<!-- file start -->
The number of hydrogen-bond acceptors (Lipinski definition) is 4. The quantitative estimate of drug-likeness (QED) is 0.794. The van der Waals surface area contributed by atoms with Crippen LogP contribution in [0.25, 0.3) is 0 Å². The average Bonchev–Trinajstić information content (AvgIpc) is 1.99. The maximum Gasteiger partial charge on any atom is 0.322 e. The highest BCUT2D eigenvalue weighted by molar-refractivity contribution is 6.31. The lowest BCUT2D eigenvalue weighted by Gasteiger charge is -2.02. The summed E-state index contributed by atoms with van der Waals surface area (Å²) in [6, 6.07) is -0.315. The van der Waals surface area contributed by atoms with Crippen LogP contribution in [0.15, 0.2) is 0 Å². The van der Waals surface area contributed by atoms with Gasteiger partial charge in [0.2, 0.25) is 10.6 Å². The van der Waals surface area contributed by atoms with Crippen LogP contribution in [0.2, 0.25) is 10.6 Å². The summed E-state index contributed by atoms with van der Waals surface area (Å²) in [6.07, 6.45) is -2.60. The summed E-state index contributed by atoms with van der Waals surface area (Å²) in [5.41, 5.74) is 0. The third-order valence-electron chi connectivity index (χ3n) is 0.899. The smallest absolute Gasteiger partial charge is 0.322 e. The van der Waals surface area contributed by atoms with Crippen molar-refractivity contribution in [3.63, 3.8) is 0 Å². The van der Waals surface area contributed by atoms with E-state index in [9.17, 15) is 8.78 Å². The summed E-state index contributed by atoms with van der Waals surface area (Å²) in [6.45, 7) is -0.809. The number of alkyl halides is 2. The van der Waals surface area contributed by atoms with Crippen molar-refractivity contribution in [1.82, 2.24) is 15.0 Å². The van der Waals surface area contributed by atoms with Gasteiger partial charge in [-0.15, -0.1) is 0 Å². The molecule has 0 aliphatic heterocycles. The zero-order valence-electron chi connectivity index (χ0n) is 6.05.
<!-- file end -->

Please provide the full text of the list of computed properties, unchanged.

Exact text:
The number of hydrogen-bond acceptors (Lipinski definition) is 4. The quantitative estimate of drug-likeness (QED) is 0.794. The van der Waals surface area contributed by atoms with Crippen LogP contribution in [0.25, 0.3) is 0 Å². The average Bonchev–Trinajstić information content (AvgIpc) is 1.99. The maximum Gasteiger partial charge on any atom is 0.322 e. The highest BCUT2D eigenvalue weighted by molar-refractivity contribution is 6.31. The lowest BCUT2D eigenvalue weighted by Gasteiger charge is -2.02. The summed E-state index contributed by atoms with van der Waals surface area (Å²) in [6, 6.07) is -0.315. The van der Waals surface area contributed by atoms with Crippen LogP contribution in [0.15, 0.2) is 0 Å². The van der Waals surface area contributed by atoms with Gasteiger partial charge in [0.2, 0.25) is 10.6 Å². The van der Waals surface area contributed by atoms with Crippen LogP contribution in [0.2, 0.25) is 10.6 Å². The summed E-state index contributed by atoms with van der Waals surface area (Å²) in [6.07, 6.45) is -2.60. The summed E-state index contributed by atoms with van der Waals surface area (Å²) in [5.41, 5.74) is 0. The third-order valence-electron chi connectivity index (χ3n) is 0.899. The smallest absolute Gasteiger partial charge is 0.322 e. The van der Waals surface area contributed by atoms with Crippen molar-refractivity contribution in [3.63, 3.8) is 0 Å². The van der Waals surface area contributed by atoms with E-state index in [9.17, 15) is 8.78 Å². The summed E-state index contributed by atoms with van der Waals surface area (Å²) in [6.45, 7) is -0.809. The number of alkyl halides is 2. The van der Waals surface area contributed by atoms with Crippen molar-refractivity contribution in [1.82, 2.24) is 15.0 Å². The van der Waals surface area contributed by atoms with Gasteiger partial charge in [-0.15, -0.1) is 0 Å². The molecule has 0 aliphatic heterocycles. The zero-order valence-electron chi connectivity index (χ0n) is 6.05.